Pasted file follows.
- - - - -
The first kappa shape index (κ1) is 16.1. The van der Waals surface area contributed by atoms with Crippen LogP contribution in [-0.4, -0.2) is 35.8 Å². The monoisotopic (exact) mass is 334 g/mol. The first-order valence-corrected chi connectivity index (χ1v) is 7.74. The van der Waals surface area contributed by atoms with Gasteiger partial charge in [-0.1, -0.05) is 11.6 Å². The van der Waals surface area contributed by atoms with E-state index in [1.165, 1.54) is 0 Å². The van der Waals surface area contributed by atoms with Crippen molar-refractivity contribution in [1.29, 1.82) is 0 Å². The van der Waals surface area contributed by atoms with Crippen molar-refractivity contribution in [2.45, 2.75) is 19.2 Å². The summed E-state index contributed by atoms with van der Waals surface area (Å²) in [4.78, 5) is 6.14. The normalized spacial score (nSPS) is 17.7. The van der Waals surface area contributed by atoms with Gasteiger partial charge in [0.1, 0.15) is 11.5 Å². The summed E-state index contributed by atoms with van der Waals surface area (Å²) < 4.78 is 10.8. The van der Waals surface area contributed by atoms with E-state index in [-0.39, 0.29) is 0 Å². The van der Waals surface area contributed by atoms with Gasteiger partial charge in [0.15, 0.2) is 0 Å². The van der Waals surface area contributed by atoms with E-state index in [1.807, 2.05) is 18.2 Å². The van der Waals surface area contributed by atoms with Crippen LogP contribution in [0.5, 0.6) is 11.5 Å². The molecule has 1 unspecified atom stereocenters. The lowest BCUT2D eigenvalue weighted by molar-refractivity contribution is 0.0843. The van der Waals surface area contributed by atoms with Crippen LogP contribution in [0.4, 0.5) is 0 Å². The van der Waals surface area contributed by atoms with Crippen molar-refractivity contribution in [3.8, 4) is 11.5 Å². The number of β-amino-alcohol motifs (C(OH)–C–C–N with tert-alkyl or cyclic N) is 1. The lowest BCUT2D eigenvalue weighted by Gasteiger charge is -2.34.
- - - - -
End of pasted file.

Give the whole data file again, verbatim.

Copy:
The first kappa shape index (κ1) is 16.1. The van der Waals surface area contributed by atoms with Crippen LogP contribution in [-0.4, -0.2) is 35.8 Å². The monoisotopic (exact) mass is 334 g/mol. The first-order valence-corrected chi connectivity index (χ1v) is 7.74. The van der Waals surface area contributed by atoms with Gasteiger partial charge in [-0.1, -0.05) is 11.6 Å². The van der Waals surface area contributed by atoms with E-state index in [1.165, 1.54) is 0 Å². The van der Waals surface area contributed by atoms with Crippen molar-refractivity contribution in [1.29, 1.82) is 0 Å². The van der Waals surface area contributed by atoms with Crippen molar-refractivity contribution in [2.45, 2.75) is 19.2 Å². The summed E-state index contributed by atoms with van der Waals surface area (Å²) in [4.78, 5) is 6.14. The normalized spacial score (nSPS) is 17.7. The van der Waals surface area contributed by atoms with Gasteiger partial charge in [0.1, 0.15) is 11.5 Å². The summed E-state index contributed by atoms with van der Waals surface area (Å²) < 4.78 is 10.8. The van der Waals surface area contributed by atoms with E-state index in [-0.39, 0.29) is 0 Å². The van der Waals surface area contributed by atoms with Gasteiger partial charge in [0.15, 0.2) is 0 Å². The van der Waals surface area contributed by atoms with E-state index in [1.807, 2.05) is 18.2 Å². The van der Waals surface area contributed by atoms with Crippen LogP contribution in [0.5, 0.6) is 11.5 Å². The molecule has 1 unspecified atom stereocenters. The lowest BCUT2D eigenvalue weighted by molar-refractivity contribution is 0.0843. The van der Waals surface area contributed by atoms with Crippen LogP contribution in [0.4, 0.5) is 0 Å². The van der Waals surface area contributed by atoms with Crippen molar-refractivity contribution in [3.8, 4) is 11.5 Å². The number of β-amino-alcohol motifs (C(OH)–C–C–N with tert-alkyl or cyclic N) is 1. The lowest BCUT2D eigenvalue weighted by Gasteiger charge is -2.34.